The Channel 6 Consortium includes London’s three main local newspaper groups – Archant, Tindle and Trinity Mirror – with their hundreds of local journalists across their scores of London newspapers, magazines and websites; and has strategic partnerships with Sony Pictures Television (for world class entertainment programming and TV ad sales); streetlife.com (for engagement with London’s local communities); the National Council for Voluntary Organisations (to collaborate with the thousands of London voluntary and community groups in their membership); and Creative Skillset (to work with their media academies across the Capital).
1 90% of 875 respondents from the 40,000 streetlife.com users living in London surveyed between 10th and 13th January 2013 said they were proud to live in London, and 87% said they thought London should have its own dedicated TV station.
2 44% identified primarily with London, and 42% with their neighbourhood. 14% identified with their boroughs.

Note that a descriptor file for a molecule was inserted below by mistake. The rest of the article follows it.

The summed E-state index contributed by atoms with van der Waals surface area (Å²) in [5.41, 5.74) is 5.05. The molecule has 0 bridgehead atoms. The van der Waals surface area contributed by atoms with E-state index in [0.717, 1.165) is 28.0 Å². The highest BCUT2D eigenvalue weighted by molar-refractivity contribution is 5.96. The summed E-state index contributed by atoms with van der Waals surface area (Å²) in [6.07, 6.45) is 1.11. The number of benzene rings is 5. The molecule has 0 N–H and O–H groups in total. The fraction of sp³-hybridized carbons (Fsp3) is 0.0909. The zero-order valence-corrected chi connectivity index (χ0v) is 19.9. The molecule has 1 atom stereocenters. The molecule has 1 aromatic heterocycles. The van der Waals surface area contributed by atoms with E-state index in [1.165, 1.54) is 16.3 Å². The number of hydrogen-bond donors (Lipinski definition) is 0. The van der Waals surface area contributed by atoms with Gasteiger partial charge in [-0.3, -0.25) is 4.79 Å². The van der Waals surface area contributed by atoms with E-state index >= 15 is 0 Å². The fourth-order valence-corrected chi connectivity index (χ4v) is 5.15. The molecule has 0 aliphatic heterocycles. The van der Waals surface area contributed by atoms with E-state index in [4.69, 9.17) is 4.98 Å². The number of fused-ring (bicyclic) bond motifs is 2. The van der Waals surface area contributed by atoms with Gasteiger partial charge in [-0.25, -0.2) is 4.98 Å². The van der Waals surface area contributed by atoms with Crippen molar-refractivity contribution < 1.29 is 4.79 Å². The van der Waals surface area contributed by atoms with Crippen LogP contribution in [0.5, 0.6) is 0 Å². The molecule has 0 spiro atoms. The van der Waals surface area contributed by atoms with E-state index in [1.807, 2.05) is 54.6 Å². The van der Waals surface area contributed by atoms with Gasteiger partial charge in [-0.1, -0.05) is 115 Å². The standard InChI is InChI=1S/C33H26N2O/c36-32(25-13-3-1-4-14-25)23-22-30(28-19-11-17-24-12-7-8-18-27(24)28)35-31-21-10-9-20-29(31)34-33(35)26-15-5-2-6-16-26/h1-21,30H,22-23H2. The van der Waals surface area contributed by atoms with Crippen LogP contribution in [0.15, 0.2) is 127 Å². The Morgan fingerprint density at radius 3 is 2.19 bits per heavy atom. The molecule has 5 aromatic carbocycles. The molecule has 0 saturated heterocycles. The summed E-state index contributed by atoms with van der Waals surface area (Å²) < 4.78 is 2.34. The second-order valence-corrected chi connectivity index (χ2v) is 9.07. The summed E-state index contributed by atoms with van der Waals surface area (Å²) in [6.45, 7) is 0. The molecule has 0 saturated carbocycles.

Notes to Editors:
About the Channel 6 Consortium
The Channel 6 Consortium (www.london-tv.co.uk) has been formed by London’s local newspaper groups, in partnership with Richard Horwood and his top TV management team, Sony Pictures Television, streetlife.com, the National Council for Voluntary Organisations, Creative Skillset and others, to bid for the London TV franchise. The executive team has particular expertise and a long-standing interest in local television, as well as in national TV channels. The local media groups – Archant, Tindle and Trinity Mirror – between them publish scores of local titles covering the length and breadth of London. (See below for more information about the publishers and the other corporate members of the Consortium.)